Indemnity Costs: Applicable Principles and Considerations | Irish Bentley Laywers
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“You lose, you pay” seems to be the general principle in the judicial system when it comes to awarding costs. There are two ways in which the Court can order costs to be paid:

  1. Standard basis; or
  2. Indemnity basis.

The determinative factor of whether standard or indemnity costs will be awarded is largely concerned with the conduct of both parties. Behaviour of parties that include tactics of “bad faith”, delaying judicial process, professional misconduct, false allegations and possessing ulterior motives, often lead to the imposition of indemnity costs rather than standard costs.

The general principle of costs is expressed in R 681(1) of the Uniform Civil Procedure Rules (QLD) (“UCPR”) which provides: “Costs of a proceeding, including an application in a proceeding, are in the discretion of the court but follow the event, unless the court orders otherwise.”

In simple terms, the party who is unsuccessful will be ordered to pay the costs of the successful party.

Standard costs only take into consideration costs that were necessary or proper for the attainment of justice or for enforcement or defence of rights (Rule 702, UCPR). These are task-based, not time-based (Rule 691, UCPR). As a general rule, only 60-75% of Solicitors fees are usually recoverable and only part indemnity is provided for. Most law firms will have a specific cost agreement with their clients, and if there is an additional amount owed that is in excess of the Court’s scale of costs for work performed – this amount is owed by the client.

Indemnity costs may be viewed as the next level of costs awarded only in circumstances involving misconduct. Some good examples of circumstances in which indemnity costs were enforced are as follows (and the cases they were from):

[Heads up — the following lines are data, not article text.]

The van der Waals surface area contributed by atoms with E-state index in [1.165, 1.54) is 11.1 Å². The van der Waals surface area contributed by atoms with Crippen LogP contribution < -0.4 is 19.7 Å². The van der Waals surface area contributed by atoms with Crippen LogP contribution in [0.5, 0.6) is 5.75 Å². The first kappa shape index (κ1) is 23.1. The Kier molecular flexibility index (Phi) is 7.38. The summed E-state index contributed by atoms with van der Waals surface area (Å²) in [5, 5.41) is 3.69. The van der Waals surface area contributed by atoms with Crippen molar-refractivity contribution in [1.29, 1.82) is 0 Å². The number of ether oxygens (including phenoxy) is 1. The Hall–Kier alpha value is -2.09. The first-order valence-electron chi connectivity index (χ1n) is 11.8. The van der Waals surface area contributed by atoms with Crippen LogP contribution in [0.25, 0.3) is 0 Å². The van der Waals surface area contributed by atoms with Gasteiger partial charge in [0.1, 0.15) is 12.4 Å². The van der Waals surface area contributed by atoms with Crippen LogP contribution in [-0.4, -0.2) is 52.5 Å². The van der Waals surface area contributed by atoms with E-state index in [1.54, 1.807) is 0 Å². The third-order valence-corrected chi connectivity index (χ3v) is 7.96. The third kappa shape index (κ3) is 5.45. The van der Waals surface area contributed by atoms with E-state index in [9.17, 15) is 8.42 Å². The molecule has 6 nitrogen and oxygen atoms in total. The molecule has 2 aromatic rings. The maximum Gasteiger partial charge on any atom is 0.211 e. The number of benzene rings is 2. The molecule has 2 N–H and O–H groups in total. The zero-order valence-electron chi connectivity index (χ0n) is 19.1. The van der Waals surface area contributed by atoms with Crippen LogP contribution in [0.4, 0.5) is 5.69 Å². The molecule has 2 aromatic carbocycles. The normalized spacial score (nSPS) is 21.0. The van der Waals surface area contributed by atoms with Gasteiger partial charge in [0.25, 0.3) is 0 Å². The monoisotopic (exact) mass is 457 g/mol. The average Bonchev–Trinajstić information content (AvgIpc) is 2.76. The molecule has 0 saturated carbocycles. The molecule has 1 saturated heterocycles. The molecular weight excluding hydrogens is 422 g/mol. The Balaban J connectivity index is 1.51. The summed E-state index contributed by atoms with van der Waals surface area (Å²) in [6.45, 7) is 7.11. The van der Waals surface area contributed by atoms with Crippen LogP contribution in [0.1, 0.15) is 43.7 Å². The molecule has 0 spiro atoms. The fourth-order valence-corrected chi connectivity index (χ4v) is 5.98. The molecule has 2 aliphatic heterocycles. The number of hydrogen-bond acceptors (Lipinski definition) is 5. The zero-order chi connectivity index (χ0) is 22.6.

1. When allegations of fraud are made that are known to be false.
    • Thors v Weekes (1989) 92 ALR 131 at 152.
  2. Prolonging court proceedings with evidence of misconduct.
    •  Justice French in Tetijo.[1]
  3. When proceedings are instigated with ulterior motive.
    •  Justice Woodward in Fountain Selected Meats (Sales) Pty Ltd v International Produce Merchants Pty Ltd (1988) 81 ALR 397.[2]
  4. When claims are made that have no basis and should never have been made in the first place.
    • Justice Davies in Ragata Developments Pty Ltd v Westpac Banking Corporation [1993] FCA 115.
  5. When settlement is offered are there is evidence of a lack of willingness to compromise or negotiate.
    • Maitland Hospital v Fisher (No 2) (1992) 27 NSWLR 721 at 724.
  6. Wilful disregard for known facts or clearly established law.
    • J-Corp Pty Ltd v Australia Builders Labourers Federation Union of Workers (WA) (No 2) (1993) 46 IR 301 at 303.

The most important case to consider when seeking to understand indemnity costs is: Colgate-Palmolive Company and Colgate-Palmolive Pty Limited v Cussons Pty Limited [1993] FCA 536.[3]

In this case, Justice Sheppard described the practice of cost orders usually made on a party and party basis unless a different order ought not to be made, as “standard”. His Honour goes onto comment that the only circumstance in which an indemnity cost order be made is in “the existence of some special or unusual feature of a particular case justifying such an order”.[4] His Honour’s colleague, Justice Roberts-Smith goes on to comment and outline circumstances in which the court will impose an indemnity cost order, most of which have been outlined above.

There is a stark similarity between these principles outlined by Justice Sheppard and the criteria contained in R 162(1) of the UCPR in relation to the striking out of pleadings.

One may contend that the commentary on the imposition of indemnity costs reveals a willingness of legislators and judges alike to deter parties in the judicial system from participating in misconduct, filing empty allegations and abusing the judicial process.

[3] Colgate-Palmolive Company and Colgate-Palmolive Pty Limited v Cussons Pty Limited [1993] FCA 536 –
[4]Colgate-Palmolive Company and Colgate-Palmolive Pty Limited v Cussons Pty Limited [1993] FCA 536 –

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